1 – VIDEO: Alternative animal testing device may soon be available to the cosmetics industry
The team behind an alternative animal testing device, “skin-on-a-chip”, is forming new start-up to commercialise the product and offer its services to the cosmetic industry.
At this year’s Society of Comstics Scientists (SCSS) Suppliers Day, we sat down with Dr. Massimo Alberti, from Polaris Science to learn more about the innovation, which is backed by The Singapore Institute of Manufacturing Technology (SIMTech).
Alberti and his colleagues successfully reconstructed human skin on a compact, microfluidic device which can reduce or eventually replace animal testing.
“The device is a system where you can stimulate blood flow, recreate the microenvironment in which the skin or the tissue you want to study is absolutely close to the physiological condition,” said Alberti, who believes will be a game-changer for the industry.
“[The cosmetic industry] is constantly struggling with the cost of R&D and need to bring products on the market as fast as they can. At the same time, the whole supply chain is affected because the ingredient providers and research organisations that have to follow those needs and also be able to provide those kinds of service rapidly and reliably,” he said.
2 – Dior collaborates with leading Japanese lab to study the mechanism of skin metabolism
The research arm of LVMH is collaborating with the Centre for iPS Cell Research and Application of Kyoto University (CiRA) to study the mechanism of skin metabolism for Parfums Christian Dior.
The aim of the joint project is to explore how oxidative metabolism affects skin keratinocyte self-renewal or differentiation capabilities.
“The effects of age on mitochondrial status, skin regeneration and differentiation will be investigated with the hope of contributing to major therapeutic discoveries in the skin and cutaneous rejuvenation,” said CiRA in a press statement.
Under the direction of Nobel Prize laureate Shinya Yamanaka, CiRA is a leading centre for induced pluripotent stem cell research.
According to CiRA, iPS cells are cells generated by introducing a small number of factors into body cells such as skin cells and blood cells.
3 – Super hydrator: Kao develops new formulation that targets rough and dry skin
Kao Corporation has developed a novel formulation which it claims can smooth away roughness caused by dry skin.
Developed by the Japanese firm’s Skin Care Laboratory, Material Science Laboratory, and Analytical Science Laboratory, the formulation is a combination of ‘large water-content alpha-gel’ and an OXP-SI polymer.
The combined formula was found to be absorbed into regions with micro-scaling. According to Kao, micro-scaling is a “condition in which the horny layer skin is thinly exfoliated in pieces”.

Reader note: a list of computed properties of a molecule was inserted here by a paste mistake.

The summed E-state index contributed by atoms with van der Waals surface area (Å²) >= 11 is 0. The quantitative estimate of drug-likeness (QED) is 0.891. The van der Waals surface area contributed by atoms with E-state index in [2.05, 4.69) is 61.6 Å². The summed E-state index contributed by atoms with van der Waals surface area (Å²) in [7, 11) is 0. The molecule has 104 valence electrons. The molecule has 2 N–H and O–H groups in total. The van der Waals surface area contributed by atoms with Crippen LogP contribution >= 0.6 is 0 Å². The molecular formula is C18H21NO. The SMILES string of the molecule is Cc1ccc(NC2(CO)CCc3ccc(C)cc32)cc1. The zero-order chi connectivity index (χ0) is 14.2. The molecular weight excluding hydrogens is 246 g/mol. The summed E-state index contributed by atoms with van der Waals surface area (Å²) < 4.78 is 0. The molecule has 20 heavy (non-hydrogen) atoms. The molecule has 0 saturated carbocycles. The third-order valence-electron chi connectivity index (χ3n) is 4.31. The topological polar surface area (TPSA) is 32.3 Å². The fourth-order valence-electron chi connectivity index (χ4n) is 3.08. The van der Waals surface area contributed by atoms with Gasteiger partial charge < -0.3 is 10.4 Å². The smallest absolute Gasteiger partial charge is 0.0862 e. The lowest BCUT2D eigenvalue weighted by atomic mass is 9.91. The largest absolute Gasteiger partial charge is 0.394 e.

According to a survey conducted by Kao, an increasingly large number of Japanese women now suffer from dry skin. Among them, more than 90% were found to have micro-scaling on the skin surface.
4 – Moisture-retaining membrane: Kao develops new formula with fine fibre tech to reduce moisture-loss on skin
Further research on Kao’s fine fibre technology has revealed its effects on protein expression in the stratum corneum and potential to improve skin condition with what the firm claims is a unique formula.
Kao Corporation first announced the development of its fine fibre technology in 2018. The technology creates a barely-visible film on the skin’s surface, creating an ultra-thin membrane on looks and feels natural.
Since then, the company’s Skincare Research Laboratory and Analytical Science Laboratory have developed a novel formula based on fine fibre tech which claims to control water evaporation on the surface of skin.
Futher research found that controling the moisture premaebility affects the expression of the proteins that were linked to healthy skin conditions.
5 – Base notes with benefits: Down Under expands wood oils portfolio to meet APAC consumer demands
Australian ingredient provider Down Under Enterprises has launched a collection of native Aussie wood oils to cater to the increasingly complex demands of APAC beauty consumers.
The collection consists of locally-scoured Australian blue cypress oil, Australian buddha wood oil, Australian sandalwood oil, Indian sandalwood oil and Australian white cypress wood oil.
Phil Prather, head of marketing and operations at Down Under Enterprises, told CosmeticsDesign-Asia that the firm believed there was a need for more variety of oils that offer functional benefits.
For instance, Prather elaborated, buddha wood oil and blue cypress oil have anti-inflammatory properties while white cypress oil has demonstrated skin brightening properties.
“What we want formulators to understand is that these oils are more than just a base note. These oils can provide functional properties for their formulations. Properties that are based on clear science that has been published in clinical papers,” he said.